Ride like a local in marshrutka – another form of public transport using Russian van. Most of the times, the driver will try to squeeze as many passengers as possible.
Trains are the most comfortable to travel in Uzbekistan. Most cities are connected by train, they run regularly and are very comfortable.
You need your passport to buy train tickets. It is a hassle to buy train tickets from the station but we still did it anyways. Just prepared to be jostled, cut queued and being given bad attitude.
There are different kinds of train – There is a regular, modern train and the high-speed one. Traveling long distance on a Russian train is an experience by itself. We took a 17-hours ride from Tashkent all the way to Nukus. We were probably the only foreigners on board and everybody was super friendly with us. You can read more on Uzbekistan’s train on Seat61.
Keep your tickets when taking overnight trains. You need it as proof of registration slips. If the train conductor insists on collecting your tickets, at least take a picture of it.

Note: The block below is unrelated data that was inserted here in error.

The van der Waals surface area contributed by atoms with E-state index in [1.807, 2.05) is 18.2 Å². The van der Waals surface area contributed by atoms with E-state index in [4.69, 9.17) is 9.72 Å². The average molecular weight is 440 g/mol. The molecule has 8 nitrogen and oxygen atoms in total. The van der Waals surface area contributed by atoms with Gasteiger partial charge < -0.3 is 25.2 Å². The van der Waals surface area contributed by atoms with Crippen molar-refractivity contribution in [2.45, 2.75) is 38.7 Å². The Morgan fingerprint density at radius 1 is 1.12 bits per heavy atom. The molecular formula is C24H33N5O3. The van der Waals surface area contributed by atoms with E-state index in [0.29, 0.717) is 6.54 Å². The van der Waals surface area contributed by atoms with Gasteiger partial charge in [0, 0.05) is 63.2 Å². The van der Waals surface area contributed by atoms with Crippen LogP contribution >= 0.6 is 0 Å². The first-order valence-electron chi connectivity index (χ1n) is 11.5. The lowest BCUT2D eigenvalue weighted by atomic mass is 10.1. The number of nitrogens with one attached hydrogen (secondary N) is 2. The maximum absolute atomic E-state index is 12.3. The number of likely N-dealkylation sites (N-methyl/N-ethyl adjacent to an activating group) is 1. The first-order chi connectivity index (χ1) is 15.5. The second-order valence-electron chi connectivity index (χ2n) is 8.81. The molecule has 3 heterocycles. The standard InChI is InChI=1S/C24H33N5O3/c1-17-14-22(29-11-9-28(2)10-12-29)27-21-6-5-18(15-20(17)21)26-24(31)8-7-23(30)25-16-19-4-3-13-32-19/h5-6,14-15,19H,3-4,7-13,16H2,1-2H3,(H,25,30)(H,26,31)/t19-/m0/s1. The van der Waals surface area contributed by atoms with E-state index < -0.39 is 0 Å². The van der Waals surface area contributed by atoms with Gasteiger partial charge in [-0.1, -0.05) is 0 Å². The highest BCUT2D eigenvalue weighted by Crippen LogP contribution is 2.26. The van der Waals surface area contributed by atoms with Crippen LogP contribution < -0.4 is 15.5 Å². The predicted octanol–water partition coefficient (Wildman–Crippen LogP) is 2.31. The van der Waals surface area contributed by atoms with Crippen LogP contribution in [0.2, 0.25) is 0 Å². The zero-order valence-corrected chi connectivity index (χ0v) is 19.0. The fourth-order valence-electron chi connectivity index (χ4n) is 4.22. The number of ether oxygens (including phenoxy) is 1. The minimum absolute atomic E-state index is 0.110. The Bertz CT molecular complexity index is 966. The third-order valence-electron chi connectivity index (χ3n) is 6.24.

Buses are forbidden to ride during the night. If you are travelling long distance, we suggest that you take overnight train to save time.
Shared taxis are also common and can be really cheap – Between cities, it’s common to travel in shared taxis, which sometimes cost even less than the train. Just make sure to check with a local or your host to get an idea of how much they cost before you go, as you usually have to haggle.
If taking a shared taxi, do not let the taxi driver leave before the car is FULL. Some men will try to rip you off by claiming they’re a shared taxi, then driving off and making you pay for all of the seats. Prevent them from doing this by standing outside the taxi until it’s full.
Don’t be afraid to ask other passengers how much taxis should cost. Most Uzbeks are very friendly, and will be happy to help you get the proper price.
People and Culture
Blue-tiled mosaic mosques are not the only structures you will see. Uzbekistan is an ex-Soviet Republic which got its independence in 1991, after the USSR dissolution. It’s no surprise to see soviet-influenced architectures around the country.